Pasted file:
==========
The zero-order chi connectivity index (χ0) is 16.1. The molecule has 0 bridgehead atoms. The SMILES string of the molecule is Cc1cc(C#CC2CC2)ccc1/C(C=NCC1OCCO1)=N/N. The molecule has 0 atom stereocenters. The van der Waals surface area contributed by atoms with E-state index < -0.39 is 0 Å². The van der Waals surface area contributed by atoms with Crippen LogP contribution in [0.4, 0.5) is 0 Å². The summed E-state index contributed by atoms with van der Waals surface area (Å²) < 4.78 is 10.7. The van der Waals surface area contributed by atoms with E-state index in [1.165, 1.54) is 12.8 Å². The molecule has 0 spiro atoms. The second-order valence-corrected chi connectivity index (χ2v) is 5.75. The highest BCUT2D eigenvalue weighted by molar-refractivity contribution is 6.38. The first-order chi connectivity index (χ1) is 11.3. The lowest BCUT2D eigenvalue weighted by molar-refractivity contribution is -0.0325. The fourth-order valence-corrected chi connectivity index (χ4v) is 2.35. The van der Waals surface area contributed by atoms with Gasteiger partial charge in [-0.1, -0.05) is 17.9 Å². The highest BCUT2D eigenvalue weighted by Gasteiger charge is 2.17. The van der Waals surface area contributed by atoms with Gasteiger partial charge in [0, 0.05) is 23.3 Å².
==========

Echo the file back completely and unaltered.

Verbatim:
The zero-order chi connectivity index (χ0) is 16.1. The molecule has 0 bridgehead atoms. The SMILES string of the molecule is Cc1cc(C#CC2CC2)ccc1/C(C=NCC1OCCO1)=N/N. The molecule has 0 atom stereocenters. The van der Waals surface area contributed by atoms with E-state index < -0.39 is 0 Å². The van der Waals surface area contributed by atoms with Crippen LogP contribution in [0.4, 0.5) is 0 Å². The summed E-state index contributed by atoms with van der Waals surface area (Å²) < 4.78 is 10.7. The van der Waals surface area contributed by atoms with E-state index in [1.165, 1.54) is 12.8 Å². The molecule has 0 spiro atoms. The second-order valence-corrected chi connectivity index (χ2v) is 5.75. The highest BCUT2D eigenvalue weighted by molar-refractivity contribution is 6.38. The first-order chi connectivity index (χ1) is 11.3. The lowest BCUT2D eigenvalue weighted by molar-refractivity contribution is -0.0325. The fourth-order valence-corrected chi connectivity index (χ4v) is 2.35. The van der Waals surface area contributed by atoms with Gasteiger partial charge in [-0.1, -0.05) is 17.9 Å². The highest BCUT2D eigenvalue weighted by Gasteiger charge is 2.17. The van der Waals surface area contributed by atoms with Gasteiger partial charge in [0, 0.05) is 23.3 Å².